This article appeared in edited form in the Cambridge United matchday programme for the game against Crawley Town on Wednesday, 26 December 2018.
We’re not announcing the results of the 2019 Cambridge United Hall of Fame vote yet – the process doesn’t even close until the year does – but it’s been interesting to see certain trends emerging.
Among the nominations for pre-1979 players and managers, there’s been a healthy number for the human brick wall that was Terry Eades, for Abbey United legend Harvey Cornwell and for the hugely talented inside forward Len Saward, among other star names.
Another popular nominee is Brian Moore, the Belfast-born forward who, across four seasons in black and amber from December 1956, made scoring goals look like child’s play.
Imagine watching someone score 113 goals in 161 U’s games, including 68 in one astonishing season. Now do your best to imagine that someone scoring all those goals while effectively blind in one eye.
Moore made light of a disability that would have finished most footballers’ careers before they had started. And when he’d finished at Newmarket Road, he crossed the river to become a hero at Cambridge City … and then at Wisbech Town, Boston United and Newmarket Town.
His career would have been very different had not fate, and a heavy leather football, intervened.
As Andrew Bennett related in Risen from the Dust, Moore’s displays for Glentoran and Distillery had attracted big clubs’ attention in 1955, and his early showings for West Ham promised great things to come.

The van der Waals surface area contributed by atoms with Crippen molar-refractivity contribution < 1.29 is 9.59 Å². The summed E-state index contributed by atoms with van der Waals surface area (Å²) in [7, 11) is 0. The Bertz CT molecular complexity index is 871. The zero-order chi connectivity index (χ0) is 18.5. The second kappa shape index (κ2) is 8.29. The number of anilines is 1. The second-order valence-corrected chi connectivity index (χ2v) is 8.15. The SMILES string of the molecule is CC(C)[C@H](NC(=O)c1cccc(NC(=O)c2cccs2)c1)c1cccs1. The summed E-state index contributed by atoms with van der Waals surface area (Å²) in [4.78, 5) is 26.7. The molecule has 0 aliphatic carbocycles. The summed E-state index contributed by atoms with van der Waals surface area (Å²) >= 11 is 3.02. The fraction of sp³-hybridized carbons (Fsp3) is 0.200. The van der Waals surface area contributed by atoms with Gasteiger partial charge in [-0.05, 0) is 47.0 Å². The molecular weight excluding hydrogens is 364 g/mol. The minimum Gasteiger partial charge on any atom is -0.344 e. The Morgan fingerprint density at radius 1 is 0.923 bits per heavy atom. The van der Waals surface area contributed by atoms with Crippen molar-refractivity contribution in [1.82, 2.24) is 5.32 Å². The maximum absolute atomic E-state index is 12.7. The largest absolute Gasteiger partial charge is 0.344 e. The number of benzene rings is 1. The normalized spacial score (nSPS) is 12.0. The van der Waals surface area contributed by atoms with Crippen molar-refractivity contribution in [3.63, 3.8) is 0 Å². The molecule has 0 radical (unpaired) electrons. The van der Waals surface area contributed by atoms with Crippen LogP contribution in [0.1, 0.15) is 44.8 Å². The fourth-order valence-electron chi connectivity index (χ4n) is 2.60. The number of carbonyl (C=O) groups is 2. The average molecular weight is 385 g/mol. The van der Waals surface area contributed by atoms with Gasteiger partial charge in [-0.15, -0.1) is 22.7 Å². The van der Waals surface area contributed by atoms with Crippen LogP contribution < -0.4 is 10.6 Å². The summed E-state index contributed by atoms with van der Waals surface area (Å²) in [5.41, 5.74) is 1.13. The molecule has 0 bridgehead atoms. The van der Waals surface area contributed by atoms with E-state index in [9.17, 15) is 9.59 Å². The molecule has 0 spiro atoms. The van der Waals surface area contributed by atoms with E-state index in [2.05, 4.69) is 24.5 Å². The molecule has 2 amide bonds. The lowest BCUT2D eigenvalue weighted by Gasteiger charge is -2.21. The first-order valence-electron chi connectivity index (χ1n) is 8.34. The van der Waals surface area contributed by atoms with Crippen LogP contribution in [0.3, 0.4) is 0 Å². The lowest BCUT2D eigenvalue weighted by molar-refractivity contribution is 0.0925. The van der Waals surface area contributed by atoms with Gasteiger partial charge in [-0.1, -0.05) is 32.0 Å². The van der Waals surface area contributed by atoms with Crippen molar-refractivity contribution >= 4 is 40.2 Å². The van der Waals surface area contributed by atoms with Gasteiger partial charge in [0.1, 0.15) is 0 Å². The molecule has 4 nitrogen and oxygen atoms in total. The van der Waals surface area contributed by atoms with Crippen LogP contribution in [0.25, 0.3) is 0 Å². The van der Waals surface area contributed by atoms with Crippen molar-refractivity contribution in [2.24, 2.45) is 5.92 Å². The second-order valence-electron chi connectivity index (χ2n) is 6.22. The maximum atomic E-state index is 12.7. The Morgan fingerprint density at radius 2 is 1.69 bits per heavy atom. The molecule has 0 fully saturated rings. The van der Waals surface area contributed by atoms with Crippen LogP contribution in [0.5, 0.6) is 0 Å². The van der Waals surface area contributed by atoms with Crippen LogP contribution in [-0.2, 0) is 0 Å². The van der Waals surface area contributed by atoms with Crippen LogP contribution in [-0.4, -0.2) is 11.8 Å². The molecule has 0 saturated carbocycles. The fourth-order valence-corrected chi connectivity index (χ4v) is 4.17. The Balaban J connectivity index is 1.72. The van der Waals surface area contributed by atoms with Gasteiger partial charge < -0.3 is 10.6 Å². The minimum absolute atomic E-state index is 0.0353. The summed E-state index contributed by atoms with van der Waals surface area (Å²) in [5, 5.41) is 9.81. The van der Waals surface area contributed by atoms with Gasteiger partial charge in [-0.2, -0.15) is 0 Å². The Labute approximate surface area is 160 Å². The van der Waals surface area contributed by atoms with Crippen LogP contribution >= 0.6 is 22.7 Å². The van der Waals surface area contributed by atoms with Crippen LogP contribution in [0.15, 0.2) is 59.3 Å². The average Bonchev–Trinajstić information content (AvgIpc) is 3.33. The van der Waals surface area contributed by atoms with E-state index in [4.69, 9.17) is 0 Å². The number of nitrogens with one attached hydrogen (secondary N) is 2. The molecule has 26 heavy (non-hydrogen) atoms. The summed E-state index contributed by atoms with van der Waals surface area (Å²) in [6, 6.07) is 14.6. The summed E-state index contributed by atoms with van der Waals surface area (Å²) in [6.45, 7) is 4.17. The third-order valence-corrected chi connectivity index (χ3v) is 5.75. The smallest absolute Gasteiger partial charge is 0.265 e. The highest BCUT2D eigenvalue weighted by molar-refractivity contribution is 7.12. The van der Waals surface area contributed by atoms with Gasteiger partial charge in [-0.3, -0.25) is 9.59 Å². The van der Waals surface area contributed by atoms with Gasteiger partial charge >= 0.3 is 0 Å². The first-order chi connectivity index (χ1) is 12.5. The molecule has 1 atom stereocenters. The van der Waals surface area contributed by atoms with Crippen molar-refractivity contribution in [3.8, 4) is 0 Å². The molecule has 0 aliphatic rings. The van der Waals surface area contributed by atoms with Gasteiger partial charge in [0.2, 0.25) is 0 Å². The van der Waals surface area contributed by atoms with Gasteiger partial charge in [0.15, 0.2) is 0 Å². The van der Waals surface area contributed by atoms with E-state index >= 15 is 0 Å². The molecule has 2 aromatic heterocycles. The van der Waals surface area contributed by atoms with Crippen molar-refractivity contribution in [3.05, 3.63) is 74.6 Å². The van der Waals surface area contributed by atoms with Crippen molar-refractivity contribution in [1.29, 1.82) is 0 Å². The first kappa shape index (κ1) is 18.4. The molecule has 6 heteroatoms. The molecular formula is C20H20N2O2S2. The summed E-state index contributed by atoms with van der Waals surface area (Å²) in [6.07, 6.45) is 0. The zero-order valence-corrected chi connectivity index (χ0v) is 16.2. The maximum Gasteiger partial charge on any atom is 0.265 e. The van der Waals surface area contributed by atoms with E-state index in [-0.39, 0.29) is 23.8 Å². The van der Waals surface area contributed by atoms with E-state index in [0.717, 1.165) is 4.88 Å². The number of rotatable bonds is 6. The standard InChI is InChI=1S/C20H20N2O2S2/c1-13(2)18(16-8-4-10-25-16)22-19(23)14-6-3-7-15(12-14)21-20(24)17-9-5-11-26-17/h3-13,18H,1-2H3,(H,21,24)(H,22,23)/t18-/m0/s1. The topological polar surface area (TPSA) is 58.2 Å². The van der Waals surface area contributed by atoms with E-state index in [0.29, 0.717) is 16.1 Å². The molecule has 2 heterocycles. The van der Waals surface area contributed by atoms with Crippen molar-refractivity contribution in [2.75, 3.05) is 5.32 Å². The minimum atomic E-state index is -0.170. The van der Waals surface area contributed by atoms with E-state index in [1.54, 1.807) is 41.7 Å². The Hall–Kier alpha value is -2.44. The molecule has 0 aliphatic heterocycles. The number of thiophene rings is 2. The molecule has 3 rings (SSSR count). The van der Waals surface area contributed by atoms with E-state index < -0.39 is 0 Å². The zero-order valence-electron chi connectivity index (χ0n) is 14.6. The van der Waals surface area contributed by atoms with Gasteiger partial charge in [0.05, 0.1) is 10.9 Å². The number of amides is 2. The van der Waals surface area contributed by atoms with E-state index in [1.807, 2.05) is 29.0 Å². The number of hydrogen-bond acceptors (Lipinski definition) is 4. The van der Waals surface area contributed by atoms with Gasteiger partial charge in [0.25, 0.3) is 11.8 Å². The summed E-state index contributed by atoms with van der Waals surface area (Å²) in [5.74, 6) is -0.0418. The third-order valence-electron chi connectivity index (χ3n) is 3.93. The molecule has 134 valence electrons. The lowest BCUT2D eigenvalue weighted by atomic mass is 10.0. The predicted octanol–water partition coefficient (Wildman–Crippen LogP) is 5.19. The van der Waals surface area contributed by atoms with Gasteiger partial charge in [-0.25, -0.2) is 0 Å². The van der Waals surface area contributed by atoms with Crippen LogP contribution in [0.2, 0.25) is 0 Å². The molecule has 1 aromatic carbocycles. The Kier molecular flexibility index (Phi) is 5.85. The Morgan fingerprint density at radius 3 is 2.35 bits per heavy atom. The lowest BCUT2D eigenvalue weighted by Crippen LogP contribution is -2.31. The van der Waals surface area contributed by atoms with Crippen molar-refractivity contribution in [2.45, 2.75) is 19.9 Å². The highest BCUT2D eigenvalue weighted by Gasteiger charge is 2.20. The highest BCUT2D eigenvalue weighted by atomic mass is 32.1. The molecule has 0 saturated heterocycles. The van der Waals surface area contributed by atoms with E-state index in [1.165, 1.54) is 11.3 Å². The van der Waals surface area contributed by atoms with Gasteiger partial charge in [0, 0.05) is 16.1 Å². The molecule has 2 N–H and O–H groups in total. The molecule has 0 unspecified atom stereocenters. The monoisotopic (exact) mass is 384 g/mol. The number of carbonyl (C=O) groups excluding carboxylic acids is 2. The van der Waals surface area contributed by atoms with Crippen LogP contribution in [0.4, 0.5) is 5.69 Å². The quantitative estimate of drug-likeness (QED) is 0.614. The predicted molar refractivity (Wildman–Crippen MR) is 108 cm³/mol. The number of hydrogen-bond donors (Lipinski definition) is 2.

He was only 21 when he was hit in the face during a fixture at Middlesbrough. He managed to play on but it was found that the ball’s lace had so badly damaged the retina in his right eye that he was effectively blind on that side.
Moore, advised that another such blow could deprive him of sight altogether, stopped playing, even though a degree of blurred vision began to return to the damaged eye. Then along came Bert Johnson.
The United player-manager offered him incentives to return to the game in Cambridge that proved irresistible: a job with Pye Telecom and the chance to play for the U’s alongside the legendary Wilf Mannion.
It wasn’t long before he was thrilling supporters with goals and skills galore, with the help of teammates like Mannion and Ron Murchison calling to tell him when their passes were arriving on his 'blind' side.
In his annus mirabilis of 1957/58 he just couldn’t help scoring: he’d racked up 30 goals in all competitions before Christmas and reached 68 in a mere 52 games.
New manager, new rules: for the 1960/61 season his namesake gaffer Alan Moore, who had followed Johnson and Bill Craig, decreed that his squad would all be full-time footballers, placing his star striker in a quandary.
Not wanting to lose his job at Pye’s, he left for Milton Road and a new chapter in an amazing career.